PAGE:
If baptism be, as it is generally allowed, substituted in the place of circumcision; if it be, in design and intention, exactly analogous to what that was among the Jews; there will be no farther room for any dispute concerning its use and necessity. It will be, as that was, a divine institution, communicated to mankind for the bringing them nearer unto God; and it will be interpreted not only as an outward sign of an inward and invisible grace, but will be a means, likewise, of conveying that grace to us; so that he, who doth duly and properly receive this holy sacrament, shall together with it
actually be inade partaker of the divine grace. But, while we meditate on baptism as the sure and intullible covenant of God, we must not forget that there are conditions without which it cannot have its completion; for, at the same time that it is God's covenant with us, it is our covenant with him. To this purpose, at our baptism, we not only solemnly bind ourselves to obedience to God's laws, but likewise renounce every thing that might hinder us from fulfilling thein: we renounce the devil, &c. Hawtrey's Sermons, p. 284 — 304. See Paley.
Why are they then buptised for the dead? Cor. xv. 29. Whitby's exposition of this passage is this: “Why are they baptised for that Jesus, who according to their doctrine must be still dead?” Which he thus defends: “ 1st. The proposition urip often signifies in gratiam, or on the account, Rom. i. 5; Ephes. iii. 12. 2dly. oi vençoo is used in Scripture when speaking of one single person, Lu. vii. 15, 22; 1 Cor. xv. 12, 13. 3dly. The apostle doth not say, What do they that baptise for the dead? but, What will they do, who are baptised for the dead, if the dead rise not again? Ti xai Battikortat; Why are they also baptised for the dead? We, who believe otherwise of him, and prcach in Jesus, or by him the resurrection of the dead, may well be baptised in his name; but why are they so who believe him dead? What will they do? What inotive can they have to stand to their baptismal covenant, and own a dead man as their Lord and Saviour? What inducement can they have to continue faithful to him to the end but this, that, if they suffer, they shall also reign together with him?” — But his proofs for the sense of os vingad, as spoken of a single person, do not come up to the point entirely.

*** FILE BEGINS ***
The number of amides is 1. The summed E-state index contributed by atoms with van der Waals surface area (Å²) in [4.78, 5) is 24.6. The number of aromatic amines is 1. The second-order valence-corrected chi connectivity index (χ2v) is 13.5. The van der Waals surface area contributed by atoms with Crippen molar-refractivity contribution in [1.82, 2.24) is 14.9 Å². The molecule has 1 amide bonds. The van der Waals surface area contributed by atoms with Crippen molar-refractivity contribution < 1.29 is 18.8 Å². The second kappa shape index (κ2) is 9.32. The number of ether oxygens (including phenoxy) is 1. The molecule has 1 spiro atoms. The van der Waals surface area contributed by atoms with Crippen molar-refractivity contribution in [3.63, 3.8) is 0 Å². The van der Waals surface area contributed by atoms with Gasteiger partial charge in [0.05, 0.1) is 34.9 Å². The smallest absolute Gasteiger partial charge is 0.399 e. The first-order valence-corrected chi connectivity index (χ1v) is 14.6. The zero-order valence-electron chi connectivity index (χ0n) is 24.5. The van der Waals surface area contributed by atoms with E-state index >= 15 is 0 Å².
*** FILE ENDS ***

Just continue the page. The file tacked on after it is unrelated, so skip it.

Wall, in his Infant-Baptism, remarks that “ Epiphanius speaks of a tradition that the Corinthians did use to baptise some living person in the stead of any friend of theirs that had happened to die un-baptised; and that it was in relation to such a practice that the apostle says, “ If there be no resurrection of the dead, why are they then baptised for the dead?” And Tertullian, in his fifth book against Marcion, speaks of that custom and the apostle's mentioning of it; but shews that his mentioning it is no evidence that he approved it. There are two objections against this interpretation, but it is certainly the most obvious.” Chap. 21.
Baptizari pro mortuis est baptizari pro fide et spe resurrectionis, quam ante baptismum profitentur catechumeni, dum symbolum recitant. Chrysost. &c. vide Poole. And, as Dr Hammond observes, “ rendering inis, for, answerable to the Hebrew 30 is most natural. For the vexpoi, the dead, is but the title in brief of that grand article of the creed, that of the resurrection of the dead; just as, among the Hebrews, 171 1712 v by of; or for, strange worship, denotes that precept of the sons of Adam and Noah which prohibited the worship of any strange gods: and so, generally, titles of constitutions and of articles are abbreviates in a word or two." To which purpose he refers to Scaliger, Suidas, &c.
The The rite of baptism, as administered in the first ages of the church by immersion, was a most significant emblem that the curse of the law, through the fall of Adam, was entirely abolished; for, as that extended to the destruction of soul and body, by the washing of regeneration we are assured that our souls are cleansed from all sin; and, by descending into the water and ascending out of it, we are fully satisfied that our dead bodies shall be restored to life.
Lay-baptism allowed of by Hooker in his Ecclesiastical Polity, not adınitted by Wheatley in his Common Prayer.
Ex Mattha'o, c. xi. 13, liquet ministerium Joannis Baptistæ non pertinere ad V. T. neque ininisterium ejus áthūs erat Novi Testamenti, ut qui prænunciarit Messiam, non qui venisset, sed qui venturus est, Matt. iii. 11. Ergo baptismus ejus nec erat V.T. nec danas Novi Testamenti, sed ejus temporis, in quo vetus desineret, et N. Testamentum inciperet. Unde Tertullianus eum vocat limitem institutum inter vetera et nova. Vossius.
Baptismus Johannis a Christi baptismo in his discrepat; 10. Johannes non in nomine Christi, aut Sancti Spiritus, baptizabat. 2o. Discipulos in fidem Messiæ venturi baptizabat.” Vossius, Limb. &c.